By Casey Michie
It’s no secret that San Francisco is expensive. The city regularly tops lists of municipalities with high housing costs and soaring cost of living. As issues of unaffordability have exacerbated over recent decades, many residents have butted heads over the disparity of new housing development.
Those against new development, often referred to as NIMBY’s or “not in my backyarder,” oppose denser housing often arguing that construction of new projects will destroy the character of a neighborhood. On the other hand, YIMBY’s or “yes in my backyarder,” advocate for new development and capital improvement projects to tackle issues of affordability. In San Francisco, NIMBYs have dominated the political landscape blocking housing projects for decades, but in recent years the housing crisis has galvanized fierce debate opposing such policies. The city is now faced with the momentous task of constructing 82,000 new residential units within the next eight years – something will have to give.
The clash between San Francisco’s dire need for more housing and the restrictive attitudes of NIMBYs is perhaps best personified with the proposal of a new 50 story mixed use high rise along Sloat Boulevard. For many familiar with debates concerning housing development in San Francisco, the proposal seems absurd. If constructed, the Sloat Tower would become the 12th tallest building in the city, sticking out like a sore thumb among the sea of row to row single family homes that dominate the neighborhood. So will it likely be built? Probably not, but the absurdity of the proposal holds a mirror to the absurdity of hou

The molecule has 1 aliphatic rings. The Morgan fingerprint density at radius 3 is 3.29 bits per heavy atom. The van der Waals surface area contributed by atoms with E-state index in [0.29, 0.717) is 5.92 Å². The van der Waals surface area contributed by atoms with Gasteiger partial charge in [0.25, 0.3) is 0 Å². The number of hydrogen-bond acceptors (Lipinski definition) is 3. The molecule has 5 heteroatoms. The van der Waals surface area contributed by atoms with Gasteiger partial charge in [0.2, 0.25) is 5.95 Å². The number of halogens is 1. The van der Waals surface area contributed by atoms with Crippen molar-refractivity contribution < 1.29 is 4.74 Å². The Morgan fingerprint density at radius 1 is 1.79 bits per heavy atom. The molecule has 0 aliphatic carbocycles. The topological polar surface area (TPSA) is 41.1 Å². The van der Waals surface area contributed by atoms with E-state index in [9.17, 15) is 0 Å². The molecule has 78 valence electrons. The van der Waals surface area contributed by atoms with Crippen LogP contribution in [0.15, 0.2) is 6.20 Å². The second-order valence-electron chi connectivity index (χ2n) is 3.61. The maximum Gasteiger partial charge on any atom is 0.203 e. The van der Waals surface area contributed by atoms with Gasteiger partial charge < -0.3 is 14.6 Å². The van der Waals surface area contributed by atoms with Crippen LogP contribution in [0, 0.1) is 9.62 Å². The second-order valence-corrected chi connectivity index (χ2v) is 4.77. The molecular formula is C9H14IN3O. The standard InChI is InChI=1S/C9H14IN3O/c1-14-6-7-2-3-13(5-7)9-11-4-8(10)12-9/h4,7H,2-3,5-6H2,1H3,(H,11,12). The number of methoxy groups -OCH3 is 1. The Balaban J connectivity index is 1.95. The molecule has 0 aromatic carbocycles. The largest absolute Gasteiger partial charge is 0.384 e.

sing policy that has led San Francisco head-on into the housing crisis in the first place.
original proposal for the 2700 block of Sloat was a reasonable mid-rise residential development, which received fierce opposition from homeowners in the area who sighted traffic, parking, and noise concerns. The new 50 story proposal in many ways, seems a spite by the developer toward the NIMBY’s attitudes that have blocked reasonable proposals across western San Francisco for decades. But how will such a proposal affect the conversation of housing density?
It is possible that the proposal of such an extreme building can shift the Overton Window on the debate, making six to eight story developments seem reasonable in comparison. If there has to be compromise between single family housing and towering high rises, perhaps mid density mixed use developments along transit corridors isn’t that disruptive after all.
However, the proposed high rise, especially if constructed, could further galvanize NIMBY sentiment in the city. Much as backlash to the construction of the Tour Montparnasse led to seven-story height restrictions in Paris between 1975 and 2015, the Sloat development could reignite the anti-Manhattanization campaigns that gained strong traction in San Francisco during the 1970s.
Yet the reality remains that we are in the midst of a housing crisis. Whether the 2700 Sloat boulevard project is developed as a midrise or high-rise, if it is developed at all, the 82,000 new housing units will have to go somewhere. People need affordable homes to live in, and the NIMBY attitudes that have long held San Francisco development hostage are just as destructive to the fabric of our community as an out of place high rise.